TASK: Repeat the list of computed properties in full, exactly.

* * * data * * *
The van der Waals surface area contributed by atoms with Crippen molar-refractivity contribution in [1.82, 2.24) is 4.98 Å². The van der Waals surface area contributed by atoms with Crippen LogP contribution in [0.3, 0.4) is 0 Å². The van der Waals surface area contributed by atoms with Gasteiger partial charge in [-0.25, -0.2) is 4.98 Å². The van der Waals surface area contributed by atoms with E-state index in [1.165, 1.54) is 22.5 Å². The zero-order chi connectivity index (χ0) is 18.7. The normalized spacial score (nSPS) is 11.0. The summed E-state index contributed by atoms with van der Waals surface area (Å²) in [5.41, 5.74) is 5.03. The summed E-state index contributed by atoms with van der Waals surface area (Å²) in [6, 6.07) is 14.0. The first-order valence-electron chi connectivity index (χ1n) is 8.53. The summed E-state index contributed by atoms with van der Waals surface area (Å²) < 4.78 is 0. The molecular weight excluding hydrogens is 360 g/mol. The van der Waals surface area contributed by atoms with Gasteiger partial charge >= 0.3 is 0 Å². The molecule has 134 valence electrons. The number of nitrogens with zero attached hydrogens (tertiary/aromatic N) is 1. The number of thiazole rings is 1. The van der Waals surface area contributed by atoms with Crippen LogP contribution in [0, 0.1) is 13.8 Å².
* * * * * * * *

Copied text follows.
The van der Waals surface area contributed by atoms with Crippen molar-refractivity contribution in [1.82, 2.24) is 4.98 Å². The van der Waals surface area contributed by atoms with Crippen LogP contribution in [0.3, 0.4) is 0 Å². The van der Waals surface area contributed by atoms with Gasteiger partial charge in [-0.25, -0.2) is 4.98 Å². The van der Waals surface area contributed by atoms with E-state index in [1.165, 1.54) is 22.5 Å². The zero-order chi connectivity index (χ0) is 18.7. The normalized spacial score (nSPS) is 11.0. The summed E-state index contributed by atoms with van der Waals surface area (Å²) in [5.41, 5.74) is 5.03. The summed E-state index contributed by atoms with van der Waals surface area (Å²) in [6, 6.07) is 14.0. The first-order valence-electron chi connectivity index (χ1n) is 8.53. The summed E-state index contributed by atoms with van der Waals surface area (Å²) < 4.78 is 0. The molecular weight excluding hydrogens is 360 g/mol. The van der Waals surface area contributed by atoms with Gasteiger partial charge >= 0.3 is 0 Å². The molecule has 134 valence electrons. The number of nitrogens with zero attached hydrogens (tertiary/aromatic N) is 1. The number of thiazole rings is 1. The van der Waals surface area contributed by atoms with Crippen LogP contribution in [0, 0.1) is 13.8 Å².